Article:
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Subject: Sunspot Disk is in the Red! rss

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Chad Marlett
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"WALLOPS ISLAND, Va. — A huge solar flare unleashed by the sun has delayed plans to launch a private cargo ship to the International Space Station Wednesday (Jan. 8) due to worry over space weather radiation."

"The solar flare registered as an X1.2-class sun storm, the strongest class of solar flares the sun can release."

"The sun is currently in an active phase of its 11-year solar weather cycle. The current cycle, known as Solar Cycle 24, began in 2008."

http://www.nbcnews.com/science/huge-solar-flare-delays-priva...

Never plan a launch in the red zone, someone will always roll a 6...

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Calavera Despierta
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My saying while playing is:

"When the sunspot disk is in the red, it means my rocket's probably dead."

And yet I still managed to be caught out in the solar storm game after game...

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Matthew Eklund
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When you've spent twelve+ turns putting your mission together... it can be awfully difficult to sit around and wait for the space weather to clear.

But it is awfully thrilling to land at your target site just as the monster flare hits and roasts everyone else's missions... while you hide on the lee side of a giant rock.
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Bob Bob742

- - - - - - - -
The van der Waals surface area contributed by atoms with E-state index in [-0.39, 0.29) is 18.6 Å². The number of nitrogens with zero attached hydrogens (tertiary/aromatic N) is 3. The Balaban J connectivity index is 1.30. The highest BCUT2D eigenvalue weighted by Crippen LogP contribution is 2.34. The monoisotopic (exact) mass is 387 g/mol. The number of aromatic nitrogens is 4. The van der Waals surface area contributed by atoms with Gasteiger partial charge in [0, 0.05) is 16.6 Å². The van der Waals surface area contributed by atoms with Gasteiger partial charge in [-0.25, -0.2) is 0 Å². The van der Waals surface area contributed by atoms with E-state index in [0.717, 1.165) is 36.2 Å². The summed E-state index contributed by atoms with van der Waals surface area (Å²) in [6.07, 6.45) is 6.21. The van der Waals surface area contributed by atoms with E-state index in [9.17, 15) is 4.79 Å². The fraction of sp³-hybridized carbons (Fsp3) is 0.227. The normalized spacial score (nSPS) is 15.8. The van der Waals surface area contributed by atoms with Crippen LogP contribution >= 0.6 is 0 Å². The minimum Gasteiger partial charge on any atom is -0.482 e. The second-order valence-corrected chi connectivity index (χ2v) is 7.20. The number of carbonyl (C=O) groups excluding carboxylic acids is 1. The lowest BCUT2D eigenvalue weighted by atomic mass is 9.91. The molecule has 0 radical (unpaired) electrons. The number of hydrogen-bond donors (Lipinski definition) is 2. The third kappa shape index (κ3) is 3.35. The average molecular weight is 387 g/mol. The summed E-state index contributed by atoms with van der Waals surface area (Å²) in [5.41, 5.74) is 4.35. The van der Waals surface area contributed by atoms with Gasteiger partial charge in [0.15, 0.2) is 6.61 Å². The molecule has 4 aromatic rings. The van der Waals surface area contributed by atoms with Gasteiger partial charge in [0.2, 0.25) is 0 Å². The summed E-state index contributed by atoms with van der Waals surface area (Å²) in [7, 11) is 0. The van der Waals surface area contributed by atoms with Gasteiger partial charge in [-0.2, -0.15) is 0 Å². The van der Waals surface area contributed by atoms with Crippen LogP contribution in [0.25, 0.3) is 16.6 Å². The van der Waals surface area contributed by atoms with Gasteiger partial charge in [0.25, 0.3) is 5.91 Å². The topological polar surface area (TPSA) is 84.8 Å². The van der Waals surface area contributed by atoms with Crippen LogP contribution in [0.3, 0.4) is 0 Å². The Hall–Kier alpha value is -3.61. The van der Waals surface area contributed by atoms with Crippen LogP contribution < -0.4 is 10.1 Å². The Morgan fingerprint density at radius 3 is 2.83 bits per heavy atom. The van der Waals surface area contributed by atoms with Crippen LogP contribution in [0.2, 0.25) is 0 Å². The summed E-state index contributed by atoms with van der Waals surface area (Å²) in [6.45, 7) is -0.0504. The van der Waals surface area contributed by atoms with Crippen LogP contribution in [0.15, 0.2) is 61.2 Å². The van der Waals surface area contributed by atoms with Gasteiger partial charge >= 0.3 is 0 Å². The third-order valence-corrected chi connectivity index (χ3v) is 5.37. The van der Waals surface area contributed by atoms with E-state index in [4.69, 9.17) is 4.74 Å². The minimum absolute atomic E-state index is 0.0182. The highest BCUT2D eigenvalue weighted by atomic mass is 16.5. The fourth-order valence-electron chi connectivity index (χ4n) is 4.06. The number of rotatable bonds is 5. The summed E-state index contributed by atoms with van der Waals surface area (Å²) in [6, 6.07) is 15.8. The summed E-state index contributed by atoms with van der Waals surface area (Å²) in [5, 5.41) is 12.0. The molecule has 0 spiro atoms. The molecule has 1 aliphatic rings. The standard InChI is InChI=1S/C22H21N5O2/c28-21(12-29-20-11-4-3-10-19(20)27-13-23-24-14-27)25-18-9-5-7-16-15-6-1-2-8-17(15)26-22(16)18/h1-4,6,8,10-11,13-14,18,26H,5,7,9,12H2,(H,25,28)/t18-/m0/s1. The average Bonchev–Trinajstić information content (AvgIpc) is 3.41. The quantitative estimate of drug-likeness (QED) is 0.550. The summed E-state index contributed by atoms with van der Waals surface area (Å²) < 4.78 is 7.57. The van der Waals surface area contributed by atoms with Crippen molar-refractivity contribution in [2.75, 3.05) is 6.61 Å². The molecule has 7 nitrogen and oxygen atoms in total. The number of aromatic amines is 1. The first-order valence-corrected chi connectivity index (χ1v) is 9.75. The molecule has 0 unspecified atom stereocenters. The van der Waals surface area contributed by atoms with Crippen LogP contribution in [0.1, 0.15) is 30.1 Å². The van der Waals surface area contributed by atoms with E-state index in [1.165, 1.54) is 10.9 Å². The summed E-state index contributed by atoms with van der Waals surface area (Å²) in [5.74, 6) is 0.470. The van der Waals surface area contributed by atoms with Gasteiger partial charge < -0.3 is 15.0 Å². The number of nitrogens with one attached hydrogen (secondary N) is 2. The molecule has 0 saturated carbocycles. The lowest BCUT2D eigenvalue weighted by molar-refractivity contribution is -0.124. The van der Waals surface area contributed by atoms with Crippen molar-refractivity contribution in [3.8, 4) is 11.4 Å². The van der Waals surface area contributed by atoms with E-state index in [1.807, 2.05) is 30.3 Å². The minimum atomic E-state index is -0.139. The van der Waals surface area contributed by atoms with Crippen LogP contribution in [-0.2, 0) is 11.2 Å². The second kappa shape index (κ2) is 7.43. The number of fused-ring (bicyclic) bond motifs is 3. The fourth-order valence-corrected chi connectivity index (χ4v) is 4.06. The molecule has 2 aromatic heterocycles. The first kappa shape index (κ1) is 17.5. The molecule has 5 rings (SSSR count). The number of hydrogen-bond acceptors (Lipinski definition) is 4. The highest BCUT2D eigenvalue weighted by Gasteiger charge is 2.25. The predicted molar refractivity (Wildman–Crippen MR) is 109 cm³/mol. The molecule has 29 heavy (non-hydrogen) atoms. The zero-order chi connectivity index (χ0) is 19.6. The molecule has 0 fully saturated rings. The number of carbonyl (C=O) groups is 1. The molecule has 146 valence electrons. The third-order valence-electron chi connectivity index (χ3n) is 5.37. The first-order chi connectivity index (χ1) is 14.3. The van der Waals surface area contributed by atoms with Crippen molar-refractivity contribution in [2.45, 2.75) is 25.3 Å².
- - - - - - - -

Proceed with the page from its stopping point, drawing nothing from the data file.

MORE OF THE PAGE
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Speaking of sun spots... there's some US senator who supposedly believes global warming is caused by sun spots. Anyone know what the heck he is talking about? What about sun spots might he be drawing upon to come to his conclusion?
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Jeff Chamberlain
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Bobobob598 wrote:
Speaking of sun spots... there's some US senator who supposedly believes global warming is caused by sun spots. Anyone know what the heck he is talking about? What about sun spots might he be drawing upon to come to his conclusion?


There is a sub-culture of the denialist community out there who believe that the since the sun's temperature can and does influence the average temperature here on the planet, that all other possible influences on temperature are therefore unimportant. It's bad logic of course, since it can be shown that the other variables can, and do, matter. But if you believe the falsehood that the sun's temperature is the only relevant variable, the only remaining conclusion is that sunspots are the predictor of world temperature. But the fact that it leads to the sunspot conclusion only demonstrates the fallacy of the base argument in my view.
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Phil Eklund
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The Ice Age we live in is an astonishingly variable climate period. The forest where I live was under a kilometer thick ice-sheet not so many thousand years ago, and was a tropical forest not so many thousand years before that. For the last two million years, climate swings that would have normally required 12 million years are accomplished in only 12 thousand years. Solar inputs (such as Milankovitch cycles and solar wind) seem to be responsible. Earth is closely linked to space weather: Since the outermost portion of our atmosphere is plasma, it is not surprising that it can 2X or 3X its reach into space depending on sunspots & solar wind output. I will be in Sweden in 2 weeks, and I hope to actually SEE the solar wind charged currents entering the lower atmosphere!